Probate Jude Alice Martin swore in Weaver Mayor Wayne Willis before the crowd, which included family members, a Boy Scout troop and a sprinkling of regular attendees.
During a regular meeting that followed, Willis promised to restore a pleasant sense of decorum to meetings, making note of the sometimes-volatile dynamic that existed between council members and former Mayor Garry Bearden.
“For the next four years this council is basically in a relationship,” Willis said, speaking to the council, which includes three first-time elected officials.
“It’s important that we work together if we’re going to move Weaver forward.”
Before the meeting, and after Willis’ swearing-in ceremony, the remaining members of the council were sworn in by former Weaver Councilwoman Sheila Field, an assistant district attorney in the office of Calhoun County District Attorney Brian McVeigh. During the formal meeting the council selected longtime commissioner Mike Warren to serve as mayor pro tem, in essence like a vice mayor.
Willis also announced that the council members will serve as liaisons to city departments, including public works and parks and recreation. He additionally announced that the city will re-establish its planning and zoning commission and that the city’s existing event planners would reorganize under the title “Spirit of Weaver.”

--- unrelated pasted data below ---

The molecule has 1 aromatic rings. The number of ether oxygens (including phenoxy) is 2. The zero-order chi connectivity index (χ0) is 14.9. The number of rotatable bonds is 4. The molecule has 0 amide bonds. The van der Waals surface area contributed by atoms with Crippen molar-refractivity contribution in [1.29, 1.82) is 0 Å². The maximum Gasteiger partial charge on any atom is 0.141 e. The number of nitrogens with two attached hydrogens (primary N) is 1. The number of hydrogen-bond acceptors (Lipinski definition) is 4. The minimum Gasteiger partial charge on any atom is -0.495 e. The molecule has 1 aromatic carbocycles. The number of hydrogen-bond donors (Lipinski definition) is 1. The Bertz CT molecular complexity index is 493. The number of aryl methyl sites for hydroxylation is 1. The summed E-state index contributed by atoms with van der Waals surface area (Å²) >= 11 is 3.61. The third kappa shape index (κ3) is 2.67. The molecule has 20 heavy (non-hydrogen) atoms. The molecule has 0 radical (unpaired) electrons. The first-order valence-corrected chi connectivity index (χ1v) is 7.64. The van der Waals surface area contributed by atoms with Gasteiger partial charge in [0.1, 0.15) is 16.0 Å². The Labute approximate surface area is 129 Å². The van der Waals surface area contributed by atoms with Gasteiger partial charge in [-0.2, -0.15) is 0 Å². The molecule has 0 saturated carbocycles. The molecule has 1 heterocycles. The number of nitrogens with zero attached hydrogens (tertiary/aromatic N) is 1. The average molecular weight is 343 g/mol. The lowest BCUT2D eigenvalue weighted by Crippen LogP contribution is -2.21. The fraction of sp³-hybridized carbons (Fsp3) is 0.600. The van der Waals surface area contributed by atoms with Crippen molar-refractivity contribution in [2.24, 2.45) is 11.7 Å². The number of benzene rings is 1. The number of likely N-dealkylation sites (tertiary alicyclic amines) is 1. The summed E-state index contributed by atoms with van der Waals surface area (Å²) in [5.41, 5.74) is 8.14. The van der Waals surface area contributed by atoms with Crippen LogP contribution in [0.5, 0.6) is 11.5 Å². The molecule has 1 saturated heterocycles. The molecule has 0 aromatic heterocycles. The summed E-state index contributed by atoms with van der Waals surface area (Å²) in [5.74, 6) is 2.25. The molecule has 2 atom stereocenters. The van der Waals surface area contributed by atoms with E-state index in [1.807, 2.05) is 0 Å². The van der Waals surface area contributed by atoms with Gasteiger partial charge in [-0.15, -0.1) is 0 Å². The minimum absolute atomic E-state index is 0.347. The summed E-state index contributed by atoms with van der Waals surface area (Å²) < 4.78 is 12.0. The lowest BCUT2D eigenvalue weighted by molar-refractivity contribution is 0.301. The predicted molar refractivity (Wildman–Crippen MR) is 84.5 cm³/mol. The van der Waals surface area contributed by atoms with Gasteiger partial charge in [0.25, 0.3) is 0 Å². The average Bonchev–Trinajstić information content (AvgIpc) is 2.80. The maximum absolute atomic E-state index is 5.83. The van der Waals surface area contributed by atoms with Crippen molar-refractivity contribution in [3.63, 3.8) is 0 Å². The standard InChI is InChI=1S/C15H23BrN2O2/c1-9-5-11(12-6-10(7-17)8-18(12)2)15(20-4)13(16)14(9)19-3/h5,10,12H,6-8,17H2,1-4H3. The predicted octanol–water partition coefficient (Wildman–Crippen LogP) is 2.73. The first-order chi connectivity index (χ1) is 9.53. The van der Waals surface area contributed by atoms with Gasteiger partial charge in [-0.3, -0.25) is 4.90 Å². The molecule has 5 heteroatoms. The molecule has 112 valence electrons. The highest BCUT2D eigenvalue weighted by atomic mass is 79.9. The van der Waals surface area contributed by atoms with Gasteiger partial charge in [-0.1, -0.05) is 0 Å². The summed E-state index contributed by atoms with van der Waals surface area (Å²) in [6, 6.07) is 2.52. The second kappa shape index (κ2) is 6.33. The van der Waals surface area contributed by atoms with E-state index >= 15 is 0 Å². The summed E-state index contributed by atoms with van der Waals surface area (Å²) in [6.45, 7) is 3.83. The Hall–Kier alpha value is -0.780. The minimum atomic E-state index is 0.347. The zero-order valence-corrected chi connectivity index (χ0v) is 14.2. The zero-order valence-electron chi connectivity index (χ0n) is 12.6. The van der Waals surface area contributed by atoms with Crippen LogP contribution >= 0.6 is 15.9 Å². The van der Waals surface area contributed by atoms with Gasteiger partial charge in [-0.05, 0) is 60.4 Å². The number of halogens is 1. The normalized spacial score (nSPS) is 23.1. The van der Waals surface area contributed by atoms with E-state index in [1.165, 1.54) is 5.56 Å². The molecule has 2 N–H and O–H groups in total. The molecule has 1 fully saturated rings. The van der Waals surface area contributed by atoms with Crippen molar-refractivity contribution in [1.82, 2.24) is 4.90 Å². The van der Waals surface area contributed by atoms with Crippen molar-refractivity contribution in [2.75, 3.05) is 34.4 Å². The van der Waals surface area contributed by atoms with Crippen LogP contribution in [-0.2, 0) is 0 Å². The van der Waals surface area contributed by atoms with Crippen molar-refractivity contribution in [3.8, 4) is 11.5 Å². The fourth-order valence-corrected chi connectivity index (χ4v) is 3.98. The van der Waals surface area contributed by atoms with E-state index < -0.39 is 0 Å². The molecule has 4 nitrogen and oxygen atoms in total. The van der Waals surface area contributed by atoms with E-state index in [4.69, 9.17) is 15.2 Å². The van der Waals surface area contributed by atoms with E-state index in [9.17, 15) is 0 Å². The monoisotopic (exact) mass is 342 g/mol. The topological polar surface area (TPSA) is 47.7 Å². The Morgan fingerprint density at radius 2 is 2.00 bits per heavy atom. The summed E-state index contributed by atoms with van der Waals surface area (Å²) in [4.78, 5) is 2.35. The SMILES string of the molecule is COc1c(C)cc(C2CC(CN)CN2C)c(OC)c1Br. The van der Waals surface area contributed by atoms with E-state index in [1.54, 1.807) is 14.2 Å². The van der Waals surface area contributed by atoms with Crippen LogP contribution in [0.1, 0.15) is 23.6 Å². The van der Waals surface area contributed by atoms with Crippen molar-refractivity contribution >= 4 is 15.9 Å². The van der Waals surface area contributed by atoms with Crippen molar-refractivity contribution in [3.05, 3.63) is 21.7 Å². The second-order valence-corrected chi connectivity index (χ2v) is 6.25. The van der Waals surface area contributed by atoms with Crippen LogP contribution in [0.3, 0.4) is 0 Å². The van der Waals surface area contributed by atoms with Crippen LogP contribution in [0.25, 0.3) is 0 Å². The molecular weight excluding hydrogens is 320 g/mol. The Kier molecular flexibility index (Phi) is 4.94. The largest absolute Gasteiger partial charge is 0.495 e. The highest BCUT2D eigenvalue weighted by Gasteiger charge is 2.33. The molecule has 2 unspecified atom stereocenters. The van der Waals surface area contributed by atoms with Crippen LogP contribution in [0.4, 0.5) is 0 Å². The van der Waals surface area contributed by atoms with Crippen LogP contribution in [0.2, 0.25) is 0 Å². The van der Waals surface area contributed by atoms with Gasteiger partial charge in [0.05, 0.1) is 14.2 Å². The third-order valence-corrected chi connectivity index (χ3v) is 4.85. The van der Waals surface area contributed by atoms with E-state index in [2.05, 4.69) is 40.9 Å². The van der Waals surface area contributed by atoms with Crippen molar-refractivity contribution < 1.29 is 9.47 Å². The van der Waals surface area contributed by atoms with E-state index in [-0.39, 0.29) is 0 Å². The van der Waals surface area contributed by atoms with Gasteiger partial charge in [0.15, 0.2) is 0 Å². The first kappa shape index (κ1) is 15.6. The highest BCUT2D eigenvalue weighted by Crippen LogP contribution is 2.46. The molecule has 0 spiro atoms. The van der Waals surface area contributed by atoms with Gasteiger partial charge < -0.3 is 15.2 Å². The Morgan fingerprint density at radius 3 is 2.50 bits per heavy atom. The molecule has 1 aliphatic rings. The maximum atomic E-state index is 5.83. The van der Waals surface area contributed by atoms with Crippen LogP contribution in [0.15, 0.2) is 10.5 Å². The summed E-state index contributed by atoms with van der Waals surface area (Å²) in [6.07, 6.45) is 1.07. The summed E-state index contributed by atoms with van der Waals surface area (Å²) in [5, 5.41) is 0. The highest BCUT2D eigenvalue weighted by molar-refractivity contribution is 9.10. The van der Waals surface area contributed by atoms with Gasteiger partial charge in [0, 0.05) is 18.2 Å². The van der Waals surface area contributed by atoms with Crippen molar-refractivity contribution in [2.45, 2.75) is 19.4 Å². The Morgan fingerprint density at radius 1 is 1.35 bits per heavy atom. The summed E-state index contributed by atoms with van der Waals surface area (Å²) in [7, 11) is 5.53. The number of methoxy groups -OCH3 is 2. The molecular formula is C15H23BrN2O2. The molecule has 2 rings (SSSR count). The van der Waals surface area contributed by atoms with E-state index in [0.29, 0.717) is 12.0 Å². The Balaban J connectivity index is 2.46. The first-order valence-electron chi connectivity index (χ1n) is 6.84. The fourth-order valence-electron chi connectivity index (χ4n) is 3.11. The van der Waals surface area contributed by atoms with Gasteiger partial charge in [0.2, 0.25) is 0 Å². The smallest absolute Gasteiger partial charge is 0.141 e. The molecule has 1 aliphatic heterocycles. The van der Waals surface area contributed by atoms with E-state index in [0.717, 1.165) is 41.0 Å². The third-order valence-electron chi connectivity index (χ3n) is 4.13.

Before the close of the meeting Willis also asked each of the council members to plan on presenting a short-term goal and a long-term project for the city of Weaver.
Before a reception that followed the meeting, council members spoke to the crowd.
“We’re going to work hard,” said Councilwoman Ellen Cole, who was appointed to the council during the last term and elected to the council this term. “I just want to thank the city of Weaver for putting us in.”
The crowd of people who attended the event came as somewhat of a surprise to some of the regular attendees, who tend to number less than a half-dozen.
“I’d like to see this all the time,” said Greg Pierce, a Weaver resident who has become involved in municipal activities. “I’m more happy than I am surprised.”
Thomas and Stacy Odom attend almost every Weaver City Council meeting and watched several heated exchanges between the elected officials during the last term. The married couple said they think that, for Weaver, change will help the city.
“I think it’s a step in the right direction,” Stacy Odom said.
Staff writer Laura Johnson: 256-235-3544. On Twitter @LJohnson_Star.